from their old database format to the new format.  The
converter I wrote in C++ and designed it using the
techniques used in the containers of the STL.  I developed
data access routines that considered a table to be a
container of rows for which an iterator could be given and
incremented by '++'.

I also maintained the ETL tool which required a deal of
refactoring.  I described working on this software as
hacking through dense scrub, going in circles and finding the
path that had been cut had already grown back.  It wasn't
pleasant, but I learnt, through other people's mistakes, how
software can go bad, even before it was released. This led
on to my role as Team Leader for the redevelopment of this
tool.

As lead on the new ETL tool, I made the decision to choose
JDBC for the extraction and load processes.  This decision
fell out of the requirement for a cross platform product: it
had to run on Windows, Solaris and AIX.  ODBC was too
windows-centric and Java promised the same (or significantly
the same) behaviour on all the targetted OSes.  Java's
performance at the time was considered acceptable, and it
only got faster by the time the tool was released.  Most of
the time spent on the CPU was in the database core written
in C++.

My team's task was to build a basic SQL layer on top of the
C++ core (which had no query language, as such).  I directed
and directly contributed to this work in C++.  This
component was the most time consuming and complex task on
our path to release.

The GUI was written in MFC in Visual Studio to look best on
Windows, and CORBA was chosen to mediate between the GUI and
the engine.  I developed this interface along with the code
to glue the GUI onto the CORBA interface all in C++.
Meanwhile, the 'Server Team' (those developing the OLAP
engine) were running into trouble...

The Server Team were developing using Visual Studio and
porting to Solaris and AIX was a task assigned to one
person.  It was decided to use gcc on all Unix platforms to
minimise the trouble of multiple compiler targets.  While
this worked well on Solaris, at the time, the port of gcc to
AIX was unreliable.  Each week, I would see the 'porting
guy' flounder around trying to partition source files into
chuncks that the compiler could manage without running out
of memory, and then when it did compile, it would dump core.
To add to the problem, gdb would fail while trying to
isolate the bug.

I told the development manager that this needed urgent
attention, and that I had some spare time as the ETL tool
was running ahead of schedule.  I took a hold of this
problem and, after a number of conference calls with the gcc
guy on AIX (who was in IBM's employ) and with the xlC
(Visual Age) compiler support team, it became clear that gcc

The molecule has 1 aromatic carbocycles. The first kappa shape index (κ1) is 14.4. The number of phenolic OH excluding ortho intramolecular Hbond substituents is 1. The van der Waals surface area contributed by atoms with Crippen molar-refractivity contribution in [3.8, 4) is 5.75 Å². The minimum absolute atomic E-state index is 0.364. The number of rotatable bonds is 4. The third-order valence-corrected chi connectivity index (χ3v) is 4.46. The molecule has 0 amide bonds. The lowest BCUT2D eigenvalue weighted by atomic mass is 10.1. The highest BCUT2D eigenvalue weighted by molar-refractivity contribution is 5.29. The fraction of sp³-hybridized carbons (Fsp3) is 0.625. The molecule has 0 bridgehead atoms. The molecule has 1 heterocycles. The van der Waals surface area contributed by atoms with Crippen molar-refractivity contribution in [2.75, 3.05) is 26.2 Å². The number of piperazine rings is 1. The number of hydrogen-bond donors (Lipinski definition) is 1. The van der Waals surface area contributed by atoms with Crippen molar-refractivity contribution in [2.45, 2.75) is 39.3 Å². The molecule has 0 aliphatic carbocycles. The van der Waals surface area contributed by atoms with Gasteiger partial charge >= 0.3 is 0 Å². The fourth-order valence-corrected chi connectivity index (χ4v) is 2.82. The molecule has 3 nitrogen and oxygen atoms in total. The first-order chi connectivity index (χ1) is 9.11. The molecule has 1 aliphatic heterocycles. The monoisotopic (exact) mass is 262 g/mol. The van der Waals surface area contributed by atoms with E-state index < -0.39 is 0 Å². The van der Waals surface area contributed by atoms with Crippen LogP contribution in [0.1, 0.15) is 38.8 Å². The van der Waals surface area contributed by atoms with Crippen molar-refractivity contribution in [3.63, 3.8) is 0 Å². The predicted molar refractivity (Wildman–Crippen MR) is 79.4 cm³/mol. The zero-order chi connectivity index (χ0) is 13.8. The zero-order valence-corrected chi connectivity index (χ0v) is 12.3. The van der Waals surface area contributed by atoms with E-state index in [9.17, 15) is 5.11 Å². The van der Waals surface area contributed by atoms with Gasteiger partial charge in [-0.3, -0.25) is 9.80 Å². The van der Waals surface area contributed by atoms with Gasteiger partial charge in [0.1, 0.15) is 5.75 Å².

was not going to do the job, and IBM pledged resources to
get the code compiling and running on AIX with xlC.  We
received the latest xlC by CD, and I rapidly started
raising PMR's (IBM's problem management request) against
xlC.  Initially, I had to port STLport to xlC, and a lot of
the code I ported found bugs in the compiler which were
promptly fixed by the team in Toronto.  Once I had STLport
working, I had to address all the myriad of ways that the
server used templates (and ways that the compiler didn't
like).  Eventually, a compiler support person came to
Melbourne and he helped me isolate compiler bugs and get
speedy response from his colleagues.  Then, AIX's new
debugger (idebug) wouldn't work...  To cut a long story
short, I ported the server to AIX and I learnt that C++ is a
complicated language that needs to be treated with some
respect, particularly in relation to templates.

In 2001, I left STR for Ericsson and the Lodbroker project.
Lodbroker was a product that provided the Load Balancing of
Web Servers.  Lodbroker was a mediator that decided which
backend server should receive an HTTP request.

At the time I joined, they were worried about the product's
performance.  I attacked this issue by looking at writing a
kernel module that did the routing work in-kernel.  I based
my work on IPfilter and initial results showed a 2x speedup.
Unfortunately, Lodbroker was wound up in May 2001.

After taking time out to renovate our house, I went back to
STR to help them on a research project to evaluate the
potential to use their products as an OLAP UI with Oracle or
other RDBMS at the backend.  I wrote this in Python,
optimizing in C++ and using CORBA to glue the UI onto ODBC
on a windows platform.

More recently, I developed a tool to help Bosch analyse
results from oscilloscopes.  Again, I used Python with C
interfacing hardware with RS232.

Now, in my spare time, I am writing an interpreter and compiler
for Scheme (a Lisp) in C.